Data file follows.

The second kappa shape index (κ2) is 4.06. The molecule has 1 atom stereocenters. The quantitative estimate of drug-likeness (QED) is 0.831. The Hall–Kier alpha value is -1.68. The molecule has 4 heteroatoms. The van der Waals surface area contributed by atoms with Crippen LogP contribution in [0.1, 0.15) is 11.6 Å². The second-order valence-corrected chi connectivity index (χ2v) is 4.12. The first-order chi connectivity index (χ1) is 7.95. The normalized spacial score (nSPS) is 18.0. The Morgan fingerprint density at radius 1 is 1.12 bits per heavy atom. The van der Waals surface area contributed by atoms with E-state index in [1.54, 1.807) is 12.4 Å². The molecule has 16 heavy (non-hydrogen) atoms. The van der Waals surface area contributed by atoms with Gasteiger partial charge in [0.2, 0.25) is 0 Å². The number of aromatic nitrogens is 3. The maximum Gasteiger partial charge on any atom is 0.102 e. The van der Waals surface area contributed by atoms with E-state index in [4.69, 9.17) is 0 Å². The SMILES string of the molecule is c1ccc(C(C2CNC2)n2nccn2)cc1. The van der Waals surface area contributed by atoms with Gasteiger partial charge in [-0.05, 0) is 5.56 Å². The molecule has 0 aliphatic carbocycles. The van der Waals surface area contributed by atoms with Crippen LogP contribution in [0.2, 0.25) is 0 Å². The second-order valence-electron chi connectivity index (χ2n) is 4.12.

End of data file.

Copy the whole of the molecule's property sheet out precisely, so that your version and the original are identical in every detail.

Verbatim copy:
The second kappa shape index (κ2) is 4.06. The molecule has 1 atom stereocenters. The quantitative estimate of drug-likeness (QED) is 0.831. The Hall–Kier alpha value is -1.68. The molecule has 4 heteroatoms. The van der Waals surface area contributed by atoms with Crippen LogP contribution in [0.1, 0.15) is 11.6 Å². The second-order valence-corrected chi connectivity index (χ2v) is 4.12. The first-order chi connectivity index (χ1) is 7.95. The normalized spacial score (nSPS) is 18.0. The Morgan fingerprint density at radius 1 is 1.12 bits per heavy atom. The van der Waals surface area contributed by atoms with E-state index in [1.54, 1.807) is 12.4 Å². The molecule has 16 heavy (non-hydrogen) atoms. The van der Waals surface area contributed by atoms with Gasteiger partial charge in [0.2, 0.25) is 0 Å². The number of aromatic nitrogens is 3. The maximum Gasteiger partial charge on any atom is 0.102 e. The van der Waals surface area contributed by atoms with E-state index in [4.69, 9.17) is 0 Å². The SMILES string of the molecule is c1ccc(C(C2CNC2)n2nccn2)cc1. The van der Waals surface area contributed by atoms with Gasteiger partial charge in [-0.05, 0) is 5.56 Å². The molecule has 0 aliphatic carbocycles. The van der Waals surface area contributed by atoms with Crippen LogP contribution in [0.2, 0.25) is 0 Å². The second-order valence-electron chi connectivity index (χ2n) is 4.12.